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As we get nearer to Poconé, we see gold mines rather than wetlands.

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As we approach the landing strip in Poconé, Roberto points out to Julinho that there is another small aircraft that is due to land just before him. Oops. We do a swift, about-turn, and circle the town to come back when it is safe.


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At least it means that I get to see Poconé from the air; which I otherwise would have missed as there would have been no reason to fly over the city because of where the airstrip is located.


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While I am sure they would still have been able to avoid each other, I guess this is what in aviation terms would be classed as a near-miss. When there is no air traffic control, you have to rely on physically seeing any other aircraft.

Landing in Poconé is somewhat bumpy – the landing strip here is not a great deal better than the one in Porto Jofre.

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Getting out of the aircraft can only be described as 'interesting'. None of the other three can help me, as I have to get out before them. The lack of space is not helping one bit, and obviously, neither is the fact that I struggle to bend my knee.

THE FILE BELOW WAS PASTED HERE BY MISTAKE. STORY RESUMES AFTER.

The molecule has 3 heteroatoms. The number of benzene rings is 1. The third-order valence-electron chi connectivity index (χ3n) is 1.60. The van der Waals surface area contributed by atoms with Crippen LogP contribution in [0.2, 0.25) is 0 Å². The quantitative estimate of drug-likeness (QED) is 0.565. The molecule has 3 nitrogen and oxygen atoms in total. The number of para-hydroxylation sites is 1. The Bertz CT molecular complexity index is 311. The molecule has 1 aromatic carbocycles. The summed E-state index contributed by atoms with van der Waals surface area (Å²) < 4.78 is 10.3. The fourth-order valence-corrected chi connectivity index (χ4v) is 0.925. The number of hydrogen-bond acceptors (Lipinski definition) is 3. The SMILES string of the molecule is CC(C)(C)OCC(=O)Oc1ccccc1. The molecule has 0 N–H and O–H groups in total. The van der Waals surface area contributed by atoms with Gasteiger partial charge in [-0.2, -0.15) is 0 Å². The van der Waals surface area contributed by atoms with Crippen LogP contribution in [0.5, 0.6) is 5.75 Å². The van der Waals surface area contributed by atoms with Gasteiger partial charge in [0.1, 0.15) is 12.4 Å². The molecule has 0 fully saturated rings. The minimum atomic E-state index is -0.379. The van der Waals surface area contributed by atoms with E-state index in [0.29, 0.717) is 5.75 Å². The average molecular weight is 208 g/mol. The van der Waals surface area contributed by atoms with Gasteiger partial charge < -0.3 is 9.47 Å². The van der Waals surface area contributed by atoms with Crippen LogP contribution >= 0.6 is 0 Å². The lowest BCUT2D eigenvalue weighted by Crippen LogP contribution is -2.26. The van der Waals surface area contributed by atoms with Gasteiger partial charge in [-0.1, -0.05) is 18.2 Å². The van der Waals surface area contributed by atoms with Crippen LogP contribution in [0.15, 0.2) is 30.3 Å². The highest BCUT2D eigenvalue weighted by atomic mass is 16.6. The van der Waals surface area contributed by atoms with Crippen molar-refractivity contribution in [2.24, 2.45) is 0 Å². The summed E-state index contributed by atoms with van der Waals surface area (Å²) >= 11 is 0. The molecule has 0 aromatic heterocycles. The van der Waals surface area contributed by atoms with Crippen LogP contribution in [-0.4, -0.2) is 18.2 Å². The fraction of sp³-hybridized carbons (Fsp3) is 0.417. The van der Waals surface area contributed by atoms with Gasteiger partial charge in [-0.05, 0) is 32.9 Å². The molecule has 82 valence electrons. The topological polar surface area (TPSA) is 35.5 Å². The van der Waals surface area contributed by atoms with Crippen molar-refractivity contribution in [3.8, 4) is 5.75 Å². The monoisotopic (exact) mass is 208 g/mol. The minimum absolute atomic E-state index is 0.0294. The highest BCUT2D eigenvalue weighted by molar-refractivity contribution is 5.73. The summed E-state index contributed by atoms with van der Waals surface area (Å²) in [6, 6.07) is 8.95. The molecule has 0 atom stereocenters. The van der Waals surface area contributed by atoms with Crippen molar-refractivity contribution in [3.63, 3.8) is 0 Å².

Eventually, I manage to swing myself around so that my bum is resting on the wing. What now? The owner of the plane, and the driver who has come to pick us up for the road transfer look on with bemusement, not sure whether to laugh or cry. When I start to laugh, they nervously join in.

By the time I have endeavoured to somehow get my legs out of the cockpit, with some pushing and lifting by Julinho, and swing those same legs over the top of the plane while lying on my back on the wing, everyone is roaring with laughter. “No need to go to the gym today!” says Julinho.

I slowly slide down the wing, conscious of not losing my pants in the process, I land on the ground with whatever small amount of dignity I have left and smile broadly. “Welcome to Poconé” says the plane's owner.

Thankfully there is no video of this, as David is still inside the aircraft.

Poconé
We ask Roberto to stop at a pharmacy for David to get something for his sore throat. The pharmacist himself shines a torch down into his throat and exclaims: “that is very red and looks extremely sore. I think you have a bad infection there!” He prescribes antibiotics for the throat and drops for the eyes.

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The pharmacy

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David's poorly eye - not a pretty sight!

Transpantaneira Safari
Roberto says we will take a safari on our way to the lodge, and instructs Mr Marcos to drive slowly. I never see him smile once during the entire journey and rename him Misery Guts.

Charity Cycle Ride
The first thing we see is a plethora of MILCC – Middle Aged Lycra Clad Cyclists. Actually, they are not all middle-aged, but few of them have the usual cycling event type body. This is a charity event and one that whole families and groups of friends can take part in.